A: Be it junior high or high school wrestling, I believe the same rules apply in West Virginia. A coach can not start wrestling practice before the starting date, which this season was November 17, 1997. And each participant must have the required 14 days of practice. As to the exact ramifications for breaking these rules, you will have to contact Jerry Trembush at the West Virginia Secondary Schools Activities Commission (WVSSAC)for the specific penalties. In my capacity as state rules interpreter, I deal only with the "rulebook" rules of wrestling. I have no jurisdiction in the area of additional rulings created by the WVSSAC.
December 24, 1997
Q: Can a coach who is not paid by the school (a volunteer coach) approach the scorer's table to request a conference with the match official?
A: If a volunteer coach is approved by the school board (which in WV also includes taking the coaching classes), he has every right to approach the scorer's table for a conference with the match official.
December 16, 1997
Q: There has been some confusion regarding weight certification and moving up weight classes. Could you please clarify this ruling?
Point Pleasant High School
A: In West Virginia, the weight permit (certification) forms must be sent to the WVSSAC office and postmarked by no later than December 23rd. Now here comes the important part. Once the certified minimum weight has been determined, a wrestler can not weigh-in more than one weight class above his certified minimum weight, or he will automatically recertify himself at a higher weight class. The following are two examples that should clarify this rule for you.
Example 1: Wrestler A's certified minimum weight is the 103-pound weight class. His coach weighs him in at 112 pounds and then has Wrestler A compete at the 119-pound weight class for the dual meet (or tournament). Since Wrestler A weighed-in only one weight class above his certified minimum weight, he is still certified to compete at 103 pounds.
Example 2: Wrestler B is also certified to wrestle at the minimum weight class of 103 pounds. However, his coach weighs Wrestler B in at 119 pounds for a dual meet (or tournament), and wrestles him there as well. Since Wrestler B weighed-in at 119 pounds, his new certified minimum weight would be re-established at 112 pounds.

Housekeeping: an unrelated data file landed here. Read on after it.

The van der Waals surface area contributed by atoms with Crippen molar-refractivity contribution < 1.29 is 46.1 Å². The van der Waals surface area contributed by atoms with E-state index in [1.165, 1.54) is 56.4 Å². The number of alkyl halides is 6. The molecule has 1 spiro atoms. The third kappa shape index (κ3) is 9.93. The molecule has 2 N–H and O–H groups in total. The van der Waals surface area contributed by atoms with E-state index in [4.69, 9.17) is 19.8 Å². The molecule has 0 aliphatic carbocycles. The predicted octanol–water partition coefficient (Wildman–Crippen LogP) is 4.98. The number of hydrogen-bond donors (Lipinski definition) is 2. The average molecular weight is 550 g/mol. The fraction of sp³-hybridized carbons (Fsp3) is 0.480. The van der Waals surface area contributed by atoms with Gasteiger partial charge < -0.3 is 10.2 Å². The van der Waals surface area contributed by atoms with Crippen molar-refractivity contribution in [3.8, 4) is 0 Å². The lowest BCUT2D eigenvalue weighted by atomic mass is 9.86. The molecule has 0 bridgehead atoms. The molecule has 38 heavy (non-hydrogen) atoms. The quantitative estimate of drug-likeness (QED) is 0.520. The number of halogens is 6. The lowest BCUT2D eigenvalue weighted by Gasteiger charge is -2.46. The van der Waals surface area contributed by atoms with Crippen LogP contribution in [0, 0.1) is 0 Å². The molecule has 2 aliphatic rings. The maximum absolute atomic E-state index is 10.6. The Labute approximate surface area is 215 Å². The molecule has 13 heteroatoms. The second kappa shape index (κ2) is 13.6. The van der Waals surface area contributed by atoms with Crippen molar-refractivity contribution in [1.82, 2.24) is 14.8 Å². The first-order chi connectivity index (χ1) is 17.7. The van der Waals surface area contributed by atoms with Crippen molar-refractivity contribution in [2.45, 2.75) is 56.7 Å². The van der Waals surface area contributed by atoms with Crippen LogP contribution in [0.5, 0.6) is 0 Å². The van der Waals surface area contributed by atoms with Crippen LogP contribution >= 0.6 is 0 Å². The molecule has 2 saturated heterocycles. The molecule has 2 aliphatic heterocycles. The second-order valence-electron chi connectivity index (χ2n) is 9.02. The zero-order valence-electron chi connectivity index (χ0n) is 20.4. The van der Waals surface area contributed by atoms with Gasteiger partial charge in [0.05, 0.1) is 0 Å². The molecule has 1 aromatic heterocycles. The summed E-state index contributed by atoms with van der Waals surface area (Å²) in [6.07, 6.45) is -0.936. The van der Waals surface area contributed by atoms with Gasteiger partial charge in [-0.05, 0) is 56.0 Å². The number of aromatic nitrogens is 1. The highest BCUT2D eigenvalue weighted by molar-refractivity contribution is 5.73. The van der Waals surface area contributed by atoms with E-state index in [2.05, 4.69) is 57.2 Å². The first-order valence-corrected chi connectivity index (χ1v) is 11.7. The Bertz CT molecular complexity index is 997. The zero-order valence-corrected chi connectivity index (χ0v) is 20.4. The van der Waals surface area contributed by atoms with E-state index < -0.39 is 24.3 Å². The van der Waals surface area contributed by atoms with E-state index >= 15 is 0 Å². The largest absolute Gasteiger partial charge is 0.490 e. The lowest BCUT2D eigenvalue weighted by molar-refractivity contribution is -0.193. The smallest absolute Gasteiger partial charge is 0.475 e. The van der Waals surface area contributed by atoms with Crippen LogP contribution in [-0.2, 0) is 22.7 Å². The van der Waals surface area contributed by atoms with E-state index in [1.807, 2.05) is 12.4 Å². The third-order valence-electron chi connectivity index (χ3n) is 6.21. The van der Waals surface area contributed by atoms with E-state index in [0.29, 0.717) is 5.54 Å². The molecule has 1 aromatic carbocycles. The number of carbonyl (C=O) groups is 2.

I hope this clears up the confusion for everybody. Thanks for bringing this to my attention, Coach Cullen!
December 8, 1997
Q: Some time ago, I helped treat a wrestler who experienced a displaced patella while wrestling. It was an excruciating injury and the boy was writhing in pain. During the EMS care, someone was hovering close by, videotaping everything. Even with today's general degradation of integrity, this seems somewhat disrespectful to the injured wrestler. Did the officials have to allow this?
A: If I were the official in a situation like the above, I would only allow authorized personnel on the mat with the injured boy, including his parents if present. I would NOT allow videotaping of the treatment. However, should the parents request such videotaping, I would then permit it...but only upon parental request. Interesting occurrence, Bruce!
December 4, 1997
Q: What is the rationale behind the rule regarding singlet "shoulder straps" being kept up after the match, in the bleachers, etc. Once one of my wrestlers was scratched during a match when he had his opponent in a near-fall position. The official was watching the shoulder blades (as he should have been) and did not see the scratching incident whether intentional or not. After shaking hands, my wrestler lowered one shoulder strap to look at the scratched area when he left the mat. Immediately, the official penalized him a team point for lowering his shoulder strap. Does this come under the heading of unsportsmanlike conduct? Furthermore, I realize the need for decorum, but I have seen many coaches and wrestlers say and do much worse things on the mats without a penalty.
Milton Middle School
A: The purpose of the rule for lowering a shoulder strap at matside is one of physical appearance. The National Federation feels that it does not look good, from the public's point of view, to lower shoulder straps. (Note: The SSAC takes this rule a step further in that the shoulder straps can not be lowered anywhere in the gym.) The offense is considered an act of unsportsmanlike conduct (Rule 7-4-2), and would be penalized accordingly, depending on when it occurred.
Now as to your specific situation, I believe you have a very legitimate concern. Rule 3-1-12 states "The referee shall meet promptly and in the spirit of good sportsmanship any situation developing unexpectedly." If you or your wrestler immediately explained to me why the shoulder strap was lowered (a scratch being the cause), I would enforce the above rule and wipe off the unsportsmanlike conduct call due to extenuating circumstances.
I am not disagreeing with the referee's call because I was not there to see everything. I am just explaining what I would have done from the information you gave me. Good question, Jim.
December 2, 1997
Q: What is the rule pertaining to blood, including a bloody nose?
-- Bill Corder
A: Any contestant that is bleeding (including a bloody nose) will be charged with a bleeding timeout. Each contestant shall have a maximum cumulative time of five minutes to terminate any bleeding. The number of timeouts for bleeding is left to the discretion of the referee, but the maximum allowable time is five minutes.